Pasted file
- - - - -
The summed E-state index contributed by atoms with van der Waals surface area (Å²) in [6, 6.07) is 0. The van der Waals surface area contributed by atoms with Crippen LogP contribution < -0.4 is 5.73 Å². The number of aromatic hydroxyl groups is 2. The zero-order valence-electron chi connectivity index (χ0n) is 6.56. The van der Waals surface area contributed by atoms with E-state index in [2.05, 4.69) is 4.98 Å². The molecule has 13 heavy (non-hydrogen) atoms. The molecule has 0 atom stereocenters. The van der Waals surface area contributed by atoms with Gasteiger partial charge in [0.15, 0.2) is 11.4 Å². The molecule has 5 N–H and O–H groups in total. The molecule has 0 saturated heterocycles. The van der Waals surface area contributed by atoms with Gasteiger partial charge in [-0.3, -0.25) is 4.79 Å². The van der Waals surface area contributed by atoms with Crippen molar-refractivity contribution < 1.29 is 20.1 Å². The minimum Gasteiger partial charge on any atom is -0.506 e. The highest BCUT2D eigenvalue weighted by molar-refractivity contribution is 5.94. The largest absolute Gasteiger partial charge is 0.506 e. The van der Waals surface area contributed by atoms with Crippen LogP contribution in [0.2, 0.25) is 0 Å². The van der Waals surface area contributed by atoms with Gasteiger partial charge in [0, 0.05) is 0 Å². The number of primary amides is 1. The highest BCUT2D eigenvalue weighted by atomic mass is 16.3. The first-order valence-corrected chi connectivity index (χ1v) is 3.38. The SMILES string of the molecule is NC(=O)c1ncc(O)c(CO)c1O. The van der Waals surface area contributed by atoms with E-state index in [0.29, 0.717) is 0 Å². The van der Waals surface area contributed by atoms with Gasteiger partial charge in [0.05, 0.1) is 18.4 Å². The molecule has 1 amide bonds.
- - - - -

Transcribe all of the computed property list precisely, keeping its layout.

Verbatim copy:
The summed E-state index contributed by atoms with van der Waals surface area (Å²) in [6, 6.07) is 0. The van der Waals surface area contributed by atoms with Crippen LogP contribution < -0.4 is 5.73 Å². The number of aromatic hydroxyl groups is 2. The zero-order valence-electron chi connectivity index (χ0n) is 6.56. The van der Waals surface area contributed by atoms with E-state index in [2.05, 4.69) is 4.98 Å². The molecule has 13 heavy (non-hydrogen) atoms. The molecule has 0 atom stereocenters. The van der Waals surface area contributed by atoms with Gasteiger partial charge in [0.15, 0.2) is 11.4 Å². The molecule has 5 N–H and O–H groups in total. The molecule has 0 saturated heterocycles. The van der Waals surface area contributed by atoms with Gasteiger partial charge in [-0.3, -0.25) is 4.79 Å². The van der Waals surface area contributed by atoms with Crippen molar-refractivity contribution < 1.29 is 20.1 Å². The minimum Gasteiger partial charge on any atom is -0.506 e. The highest BCUT2D eigenvalue weighted by molar-refractivity contribution is 5.94. The largest absolute Gasteiger partial charge is 0.506 e. The van der Waals surface area contributed by atoms with Crippen LogP contribution in [0.2, 0.25) is 0 Å². The van der Waals surface area contributed by atoms with Gasteiger partial charge in [0, 0.05) is 0 Å². The number of primary amides is 1. The highest BCUT2D eigenvalue weighted by atomic mass is 16.3. The first-order valence-corrected chi connectivity index (χ1v) is 3.38. The SMILES string of the molecule is NC(=O)c1ncc(O)c(CO)c1O. The van der Waals surface area contributed by atoms with E-state index in [0.29, 0.717) is 0 Å². The van der Waals surface area contributed by atoms with Gasteiger partial charge in [0.05, 0.1) is 18.4 Å². The molecule has 1 amide bonds.